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Thursday, 25 July, 2002, 08:14 GMT 09:14 UK
Australian militant fathers under fire
Authorities in Australia have vowed to crack down on a militant fathers' group, known as the Blackshirts, who are accused of intimidating divorced women.


We're not here to win a popularity contest, we're here to encourage and protect and defend marriage

Blackshirts leader John Abbott
The group of about 300 men in masks and paramilitary uniforms is accused of making threatening phone calls, giving out accusatory pamphlets and broadcasting allegations against women by megaphone.

But the militants' leader, John Abbott, said the Blackshirts were simply exercising their right to protest.

"We're not here to win a popularity contest, we're here to encourage and protect and defend marriage, the family and the children."

Warning

The group was set up to contest the decisions of the Family Court, which settles custody and divorce cases.

The office of Victoria's Attorney General Rob Hulls said on Thursday it had written to Mr Abbott warning that members of his group could face criminal prosecution if they were found to be harassing women.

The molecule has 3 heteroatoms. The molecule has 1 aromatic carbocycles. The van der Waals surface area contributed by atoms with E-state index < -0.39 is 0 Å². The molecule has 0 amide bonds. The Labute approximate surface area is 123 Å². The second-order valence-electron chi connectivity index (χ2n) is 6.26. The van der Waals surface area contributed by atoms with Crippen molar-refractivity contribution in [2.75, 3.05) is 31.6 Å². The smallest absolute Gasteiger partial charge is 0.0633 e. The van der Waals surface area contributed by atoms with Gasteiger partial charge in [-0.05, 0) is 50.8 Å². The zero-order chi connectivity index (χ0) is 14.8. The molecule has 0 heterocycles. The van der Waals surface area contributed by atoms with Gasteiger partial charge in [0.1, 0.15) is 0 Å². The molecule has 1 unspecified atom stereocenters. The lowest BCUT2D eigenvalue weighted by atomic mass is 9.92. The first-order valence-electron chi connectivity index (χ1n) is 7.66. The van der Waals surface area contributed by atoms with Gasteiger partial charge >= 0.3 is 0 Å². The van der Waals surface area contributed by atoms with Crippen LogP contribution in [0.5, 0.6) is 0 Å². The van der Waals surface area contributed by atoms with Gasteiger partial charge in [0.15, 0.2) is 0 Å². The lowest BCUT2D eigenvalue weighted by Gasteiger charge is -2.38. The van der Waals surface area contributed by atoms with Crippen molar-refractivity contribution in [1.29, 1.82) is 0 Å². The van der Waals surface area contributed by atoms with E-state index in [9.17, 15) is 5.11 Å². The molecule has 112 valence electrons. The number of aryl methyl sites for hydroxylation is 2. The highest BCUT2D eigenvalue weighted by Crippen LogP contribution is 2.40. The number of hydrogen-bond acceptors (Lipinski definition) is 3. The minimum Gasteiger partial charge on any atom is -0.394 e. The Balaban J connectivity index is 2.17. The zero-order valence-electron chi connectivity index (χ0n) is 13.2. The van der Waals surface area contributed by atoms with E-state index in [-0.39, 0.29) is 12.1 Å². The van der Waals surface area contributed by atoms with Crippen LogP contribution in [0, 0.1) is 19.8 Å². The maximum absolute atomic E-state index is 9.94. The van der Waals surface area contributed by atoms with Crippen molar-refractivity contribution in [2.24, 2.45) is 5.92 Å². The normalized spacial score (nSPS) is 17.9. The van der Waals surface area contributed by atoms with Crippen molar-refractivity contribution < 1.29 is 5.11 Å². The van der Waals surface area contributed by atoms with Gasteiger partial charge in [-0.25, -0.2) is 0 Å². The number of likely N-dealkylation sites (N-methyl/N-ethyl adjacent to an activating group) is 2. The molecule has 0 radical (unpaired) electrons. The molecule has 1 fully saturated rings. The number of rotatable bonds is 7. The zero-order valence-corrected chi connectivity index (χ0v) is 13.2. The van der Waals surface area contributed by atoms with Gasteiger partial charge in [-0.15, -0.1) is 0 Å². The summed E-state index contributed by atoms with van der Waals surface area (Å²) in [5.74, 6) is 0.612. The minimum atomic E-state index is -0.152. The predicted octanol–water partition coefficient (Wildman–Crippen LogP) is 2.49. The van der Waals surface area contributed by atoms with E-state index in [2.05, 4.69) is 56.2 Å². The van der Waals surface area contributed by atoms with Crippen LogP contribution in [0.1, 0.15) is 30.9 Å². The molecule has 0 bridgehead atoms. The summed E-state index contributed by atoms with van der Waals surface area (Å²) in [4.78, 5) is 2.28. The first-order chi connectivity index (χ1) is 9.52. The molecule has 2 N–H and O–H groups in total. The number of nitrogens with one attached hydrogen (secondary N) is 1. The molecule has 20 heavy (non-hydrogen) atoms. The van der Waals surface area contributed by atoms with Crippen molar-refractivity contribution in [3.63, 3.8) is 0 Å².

But Mr Abbott in turn threatened to sue Mr Hulls and said he would continue his campaign.

"I will continue until the very issue, the very essence of marriage is re-established," he told Melbourne radio station 3AW.

Neighbourhood watch

He acknowledged that his group staged demonstrations under police supervision in order to educate neighbourhoods of "unsavoury actions" such as extramarital affairs and child abuse.

But Victorian Premier Steve Bracks suggested that the Blackshirts should be seeking counselling over the breakdown of their marriages rather than pursuing their current activities.

"Desist from what you're doing because it's causing undue harm to people who want to go about their business," Mr Bracks said on ABC radio.

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